Multifamily Housing in South Lake Union
A complicated site leads to an understated yet distinctive multifamily addition to a bustling, transitional Seattle neighborhood.
Located at the intersection of Dexter Avenue North and Lee Street, this 160-unit apartment building stands out as an elegant and sophisticated counterpoint to the sea of brightly colored buildings composing Seattle’s South Lake Union neighborhood. The building was developed on one of the few remaining infill lots along Dexter Avenue North, just as the neighborhood transitions to Westlake.
With both architecture and landscape architecture services provided in-house as an integrated design team from project launch, the result is a holistic, beautiful pedestrian and resident experience seamlessly integrating indoor and outdoor spaces.
Nested between a major arterial, Aurora, to the west and Lake Union to the east, the site’s location is a dynamic, multi-modal transit corridor with dedicated bike lanes, frequent bus service, and a strong pedestrian presence.
The building’s sculpted massings are designed to accentuate the high-profile corner lot and emphasize the pedestrian experience, resulting in three primary elements: a brick-clad tower, a two-story pedestrian-oriented base, and waffle-like rectangular volumes which hover over the street.
A “gasket” clad in wood separates the brick corner tower and flanking rectangular volumes while visually connecting the street level articulation to an amenity roof deck. The corner tower is carved away at the 8th level to allow for the shared roof deck, which captures expansive views to the southeast, including Downtown, Lake Union, and Capitol Hill beyond. An adjacent club room adjoins the deck, connecting to the outdoor space through a large, folding glass door.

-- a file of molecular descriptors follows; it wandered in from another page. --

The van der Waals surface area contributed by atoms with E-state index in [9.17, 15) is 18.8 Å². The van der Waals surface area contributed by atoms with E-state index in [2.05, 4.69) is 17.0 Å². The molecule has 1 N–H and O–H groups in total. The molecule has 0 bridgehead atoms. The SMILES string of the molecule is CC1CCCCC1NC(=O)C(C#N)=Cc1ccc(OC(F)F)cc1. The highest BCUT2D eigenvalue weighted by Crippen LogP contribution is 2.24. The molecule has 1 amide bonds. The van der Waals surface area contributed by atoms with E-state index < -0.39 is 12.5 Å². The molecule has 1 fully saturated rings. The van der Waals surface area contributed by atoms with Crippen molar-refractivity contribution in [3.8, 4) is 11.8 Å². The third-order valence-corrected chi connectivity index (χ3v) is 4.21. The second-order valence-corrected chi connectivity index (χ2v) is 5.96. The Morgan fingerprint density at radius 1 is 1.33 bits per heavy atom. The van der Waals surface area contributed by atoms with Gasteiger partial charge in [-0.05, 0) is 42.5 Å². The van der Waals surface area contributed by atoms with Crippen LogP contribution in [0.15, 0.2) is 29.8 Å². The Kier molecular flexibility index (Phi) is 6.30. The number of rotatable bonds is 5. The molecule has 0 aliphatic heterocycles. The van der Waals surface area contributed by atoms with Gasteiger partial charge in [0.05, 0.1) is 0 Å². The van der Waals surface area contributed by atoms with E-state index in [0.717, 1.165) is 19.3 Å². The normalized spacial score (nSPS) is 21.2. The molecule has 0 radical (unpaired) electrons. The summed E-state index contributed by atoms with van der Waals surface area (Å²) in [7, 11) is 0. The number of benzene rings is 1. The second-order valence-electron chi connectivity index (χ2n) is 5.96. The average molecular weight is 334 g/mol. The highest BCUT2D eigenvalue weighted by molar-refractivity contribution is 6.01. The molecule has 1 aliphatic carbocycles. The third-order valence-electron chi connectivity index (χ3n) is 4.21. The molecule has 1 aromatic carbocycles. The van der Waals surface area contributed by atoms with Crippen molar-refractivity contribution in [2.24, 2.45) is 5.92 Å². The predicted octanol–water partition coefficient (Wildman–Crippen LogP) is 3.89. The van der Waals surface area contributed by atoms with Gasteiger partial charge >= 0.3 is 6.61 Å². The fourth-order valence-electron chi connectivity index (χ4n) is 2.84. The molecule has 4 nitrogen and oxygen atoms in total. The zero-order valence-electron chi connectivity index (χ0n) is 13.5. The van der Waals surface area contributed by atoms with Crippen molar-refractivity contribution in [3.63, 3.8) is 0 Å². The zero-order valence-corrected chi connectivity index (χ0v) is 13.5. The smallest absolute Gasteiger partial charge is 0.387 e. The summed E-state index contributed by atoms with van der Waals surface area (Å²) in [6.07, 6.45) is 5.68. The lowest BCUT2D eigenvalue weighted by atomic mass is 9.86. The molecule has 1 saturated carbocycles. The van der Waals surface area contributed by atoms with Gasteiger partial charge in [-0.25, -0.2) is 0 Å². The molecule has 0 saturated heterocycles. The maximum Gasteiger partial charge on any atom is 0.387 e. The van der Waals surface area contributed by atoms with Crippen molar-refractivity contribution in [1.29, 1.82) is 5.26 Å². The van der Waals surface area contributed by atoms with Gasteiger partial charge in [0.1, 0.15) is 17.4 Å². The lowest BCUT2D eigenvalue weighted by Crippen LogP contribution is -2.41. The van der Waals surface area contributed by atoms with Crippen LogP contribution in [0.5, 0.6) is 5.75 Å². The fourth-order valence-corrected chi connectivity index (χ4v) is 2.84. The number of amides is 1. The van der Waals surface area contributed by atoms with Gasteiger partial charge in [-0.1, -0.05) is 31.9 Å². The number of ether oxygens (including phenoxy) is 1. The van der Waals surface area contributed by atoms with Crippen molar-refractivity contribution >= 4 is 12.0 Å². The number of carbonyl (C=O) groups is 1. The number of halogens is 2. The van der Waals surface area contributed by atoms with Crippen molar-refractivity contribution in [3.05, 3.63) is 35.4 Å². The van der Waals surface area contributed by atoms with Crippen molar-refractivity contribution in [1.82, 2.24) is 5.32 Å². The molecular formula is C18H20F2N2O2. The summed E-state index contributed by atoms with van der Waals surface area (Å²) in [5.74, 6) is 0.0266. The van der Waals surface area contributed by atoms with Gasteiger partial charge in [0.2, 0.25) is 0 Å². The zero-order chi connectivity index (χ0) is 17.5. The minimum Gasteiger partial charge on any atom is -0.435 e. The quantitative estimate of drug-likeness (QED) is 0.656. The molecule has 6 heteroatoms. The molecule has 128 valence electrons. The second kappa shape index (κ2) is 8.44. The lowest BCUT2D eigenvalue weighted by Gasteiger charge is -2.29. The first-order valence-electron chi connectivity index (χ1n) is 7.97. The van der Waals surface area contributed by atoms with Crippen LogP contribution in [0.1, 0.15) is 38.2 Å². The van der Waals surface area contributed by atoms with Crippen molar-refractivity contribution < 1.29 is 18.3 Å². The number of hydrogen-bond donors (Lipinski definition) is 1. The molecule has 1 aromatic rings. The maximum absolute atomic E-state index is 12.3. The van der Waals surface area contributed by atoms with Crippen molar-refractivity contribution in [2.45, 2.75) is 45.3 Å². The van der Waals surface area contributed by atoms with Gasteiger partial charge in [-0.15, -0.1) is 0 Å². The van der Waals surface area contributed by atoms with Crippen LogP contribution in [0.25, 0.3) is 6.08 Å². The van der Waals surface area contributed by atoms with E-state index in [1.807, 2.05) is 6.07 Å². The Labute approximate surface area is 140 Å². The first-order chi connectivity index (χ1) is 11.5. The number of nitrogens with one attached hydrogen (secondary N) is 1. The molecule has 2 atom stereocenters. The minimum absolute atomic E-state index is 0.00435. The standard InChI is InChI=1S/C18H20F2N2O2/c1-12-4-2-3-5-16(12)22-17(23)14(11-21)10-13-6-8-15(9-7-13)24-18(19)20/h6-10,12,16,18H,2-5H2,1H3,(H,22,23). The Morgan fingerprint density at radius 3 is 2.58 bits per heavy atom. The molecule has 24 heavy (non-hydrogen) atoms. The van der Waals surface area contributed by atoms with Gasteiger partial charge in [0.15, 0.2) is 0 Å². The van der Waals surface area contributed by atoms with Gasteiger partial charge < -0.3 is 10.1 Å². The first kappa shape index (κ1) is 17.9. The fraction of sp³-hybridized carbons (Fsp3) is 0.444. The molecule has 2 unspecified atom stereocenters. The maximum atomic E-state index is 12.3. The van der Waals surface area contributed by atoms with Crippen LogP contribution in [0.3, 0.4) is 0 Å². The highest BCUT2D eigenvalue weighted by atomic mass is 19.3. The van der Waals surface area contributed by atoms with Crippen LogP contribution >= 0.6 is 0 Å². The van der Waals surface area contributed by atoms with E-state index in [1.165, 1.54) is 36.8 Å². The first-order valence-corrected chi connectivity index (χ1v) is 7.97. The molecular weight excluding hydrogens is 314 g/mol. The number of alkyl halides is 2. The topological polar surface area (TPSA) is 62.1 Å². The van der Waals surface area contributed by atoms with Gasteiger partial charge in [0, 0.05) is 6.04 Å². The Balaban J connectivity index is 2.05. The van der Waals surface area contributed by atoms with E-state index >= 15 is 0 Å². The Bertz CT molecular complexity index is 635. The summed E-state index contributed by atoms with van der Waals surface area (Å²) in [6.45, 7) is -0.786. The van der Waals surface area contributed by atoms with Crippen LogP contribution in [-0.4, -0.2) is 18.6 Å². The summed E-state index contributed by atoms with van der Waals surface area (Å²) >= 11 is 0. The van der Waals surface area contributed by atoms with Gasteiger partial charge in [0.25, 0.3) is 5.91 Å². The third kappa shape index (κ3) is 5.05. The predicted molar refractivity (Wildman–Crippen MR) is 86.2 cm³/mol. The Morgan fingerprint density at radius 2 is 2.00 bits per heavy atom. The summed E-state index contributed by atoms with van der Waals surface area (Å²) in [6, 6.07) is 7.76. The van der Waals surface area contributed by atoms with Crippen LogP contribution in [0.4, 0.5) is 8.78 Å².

At street level, the corner tower is punctured with a highly transparent, asymmetrical entry that effectively connects the building’s lobby and “front of house” spaces with the pedestrian-oriented street-level experience beyond. Units along Dexter Avenue follow the gently sloping grade and are accessed through generously glazed storefronts.
The building’s north façade faces a municipal services metro pump station and will remain undeveloped. To respond to this condition, a supergraphic representing the northern lights was included in the design. The graphic provides visual interest and purpose to what would otherwise remain a blank canvas.
On a challenging site in a neighborhood where parking is at a premium, triple-level stacked parking equipment vastly expands the building’s parking capacity, transforming the space typically allocated to nine cars to instead accommodate 26, granting the building 61 underground parking spaces.
The site posed other challenges, too, including 25 feet of existing east-to-west grade change, and the need for contaminated soil remediation, complex shoring and excavation, and a complicated foundation system. Despite these challenges, our team led the project through the SDCI Design Review process in a single meeting – a testament to the dedication of our team and client, and the beauty of the project.
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